Start with One Thing
Many of us desire to change our behaviours to live and consume more sustainably, but often, we become sidetracked. Overwhelm can be a big part of the problem. We just don’t know where to begin.
Here’s where you start; with One Thing.
Decide this week to make one change now, going forward that will lessen your plastic or waste footprint. Discuss it with your family, get the kids involved. We can all make ONE change this week.
This is what I did in January of 2018. I decided to eliminate at least one plastic or one-use waste product from my consumer habits. This felt manageable; taking action to reduce the plastic and one-use waste I was leaving for our children, and the negative impact I was creating for the other species with whom we share this planet.
I started with store-bought hummus, which was a big deal for me at the time as I went through two containers a week. That’s a whopping 104 each of plastic tubs, plastic lids, plastic film covering the hummus under the top, and plastic-infused paper wrapping around the plastic container, as well as the inks and dyes printed on the label. At a minimum, that’s 416 individual pieces of trash I put into the waste cycle annually; for one food product.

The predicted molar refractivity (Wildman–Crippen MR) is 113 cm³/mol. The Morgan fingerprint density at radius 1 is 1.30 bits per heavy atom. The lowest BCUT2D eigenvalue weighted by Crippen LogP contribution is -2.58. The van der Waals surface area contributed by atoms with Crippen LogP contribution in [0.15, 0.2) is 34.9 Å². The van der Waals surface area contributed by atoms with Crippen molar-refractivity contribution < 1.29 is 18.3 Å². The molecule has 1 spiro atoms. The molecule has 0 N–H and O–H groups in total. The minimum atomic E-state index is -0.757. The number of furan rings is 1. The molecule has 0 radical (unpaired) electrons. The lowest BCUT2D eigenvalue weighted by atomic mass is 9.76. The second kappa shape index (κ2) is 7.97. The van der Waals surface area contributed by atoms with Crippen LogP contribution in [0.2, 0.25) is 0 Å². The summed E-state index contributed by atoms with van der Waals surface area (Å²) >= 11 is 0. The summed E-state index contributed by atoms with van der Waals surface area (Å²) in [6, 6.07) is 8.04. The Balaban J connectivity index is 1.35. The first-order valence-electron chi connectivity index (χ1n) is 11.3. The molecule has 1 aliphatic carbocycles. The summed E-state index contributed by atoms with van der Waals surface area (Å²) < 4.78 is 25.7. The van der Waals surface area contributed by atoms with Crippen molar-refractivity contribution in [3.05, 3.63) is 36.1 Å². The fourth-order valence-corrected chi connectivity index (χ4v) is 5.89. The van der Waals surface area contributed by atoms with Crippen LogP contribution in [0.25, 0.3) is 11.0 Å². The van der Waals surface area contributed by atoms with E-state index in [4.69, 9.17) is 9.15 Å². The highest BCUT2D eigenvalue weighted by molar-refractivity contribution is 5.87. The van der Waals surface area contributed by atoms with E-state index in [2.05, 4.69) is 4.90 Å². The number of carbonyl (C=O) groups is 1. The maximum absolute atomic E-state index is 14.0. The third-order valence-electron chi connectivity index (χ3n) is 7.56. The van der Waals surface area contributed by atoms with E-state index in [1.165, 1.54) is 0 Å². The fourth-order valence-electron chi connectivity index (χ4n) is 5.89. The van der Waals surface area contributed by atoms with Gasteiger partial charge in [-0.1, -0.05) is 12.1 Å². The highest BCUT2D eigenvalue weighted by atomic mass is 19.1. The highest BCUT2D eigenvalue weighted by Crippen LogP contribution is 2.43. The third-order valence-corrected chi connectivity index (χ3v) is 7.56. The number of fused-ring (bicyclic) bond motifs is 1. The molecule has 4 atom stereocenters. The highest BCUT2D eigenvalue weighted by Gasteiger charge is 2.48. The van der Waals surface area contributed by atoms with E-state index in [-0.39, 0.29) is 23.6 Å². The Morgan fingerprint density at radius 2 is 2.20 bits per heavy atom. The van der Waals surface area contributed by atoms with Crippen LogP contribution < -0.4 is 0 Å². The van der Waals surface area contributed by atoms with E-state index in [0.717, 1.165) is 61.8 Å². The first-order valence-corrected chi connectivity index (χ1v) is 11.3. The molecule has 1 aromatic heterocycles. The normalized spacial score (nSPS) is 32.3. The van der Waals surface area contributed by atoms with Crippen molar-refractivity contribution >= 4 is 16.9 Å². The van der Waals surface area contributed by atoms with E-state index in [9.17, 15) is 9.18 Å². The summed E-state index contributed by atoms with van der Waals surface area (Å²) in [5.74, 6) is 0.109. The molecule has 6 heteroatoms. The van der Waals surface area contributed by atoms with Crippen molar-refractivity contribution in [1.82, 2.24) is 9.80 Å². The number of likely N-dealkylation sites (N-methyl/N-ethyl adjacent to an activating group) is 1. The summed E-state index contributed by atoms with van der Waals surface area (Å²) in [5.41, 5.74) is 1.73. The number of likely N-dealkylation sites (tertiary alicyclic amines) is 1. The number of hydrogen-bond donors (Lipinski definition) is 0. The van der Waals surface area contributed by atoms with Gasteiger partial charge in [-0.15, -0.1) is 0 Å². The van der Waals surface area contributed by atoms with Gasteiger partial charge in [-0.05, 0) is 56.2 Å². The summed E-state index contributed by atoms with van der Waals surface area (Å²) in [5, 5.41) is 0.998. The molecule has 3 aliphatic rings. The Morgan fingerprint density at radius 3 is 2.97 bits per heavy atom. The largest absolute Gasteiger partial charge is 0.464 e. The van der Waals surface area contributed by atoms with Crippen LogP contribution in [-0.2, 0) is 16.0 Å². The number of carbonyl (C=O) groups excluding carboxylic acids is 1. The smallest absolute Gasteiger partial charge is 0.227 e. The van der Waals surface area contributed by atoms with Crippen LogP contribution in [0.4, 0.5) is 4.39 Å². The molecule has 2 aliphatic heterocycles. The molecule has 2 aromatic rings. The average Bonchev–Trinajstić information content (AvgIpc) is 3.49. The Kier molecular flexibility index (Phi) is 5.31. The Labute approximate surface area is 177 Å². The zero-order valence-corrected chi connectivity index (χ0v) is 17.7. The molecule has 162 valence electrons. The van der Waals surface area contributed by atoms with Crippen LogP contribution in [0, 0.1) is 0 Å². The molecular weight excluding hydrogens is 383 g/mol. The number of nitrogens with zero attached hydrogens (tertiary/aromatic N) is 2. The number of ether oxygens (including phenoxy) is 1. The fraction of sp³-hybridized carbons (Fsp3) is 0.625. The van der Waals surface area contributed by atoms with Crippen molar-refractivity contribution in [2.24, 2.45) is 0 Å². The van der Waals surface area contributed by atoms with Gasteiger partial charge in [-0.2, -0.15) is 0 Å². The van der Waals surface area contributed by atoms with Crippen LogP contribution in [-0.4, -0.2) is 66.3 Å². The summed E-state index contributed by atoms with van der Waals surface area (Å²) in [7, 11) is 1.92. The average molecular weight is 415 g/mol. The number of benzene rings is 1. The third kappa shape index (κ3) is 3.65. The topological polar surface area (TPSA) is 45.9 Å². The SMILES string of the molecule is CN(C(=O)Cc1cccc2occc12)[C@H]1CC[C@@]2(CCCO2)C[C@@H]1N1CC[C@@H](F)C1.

That was my 2018 January One Thing. After that, my eyes began to open to more things I could, without much trouble, eliminate. Two years later, that One Thing snowballed into dozens of One Things. I still try to keep it simple, making myself give up or replace one thing each month with a more sustainable solution. I can give up more than one each month, but I must do at least One Thing.
Just start this week. It’s only ONE Thing. You can do it.
Some quick and easy ideas:
- Swap disposable coffee cups for a bring-your-own.
- Swap bottles of water for a refillable bottle.
- Wax food wraps for plastic film wrap
- Swap plastic tub/packaged foods such as nut butter, pasta sauces, mayo, juices, etc. for products in glass containers or metal cans.
- Use cloth serviettes/napkins instead of one-use paper versions, which are also generally wrapped in plastic packaging.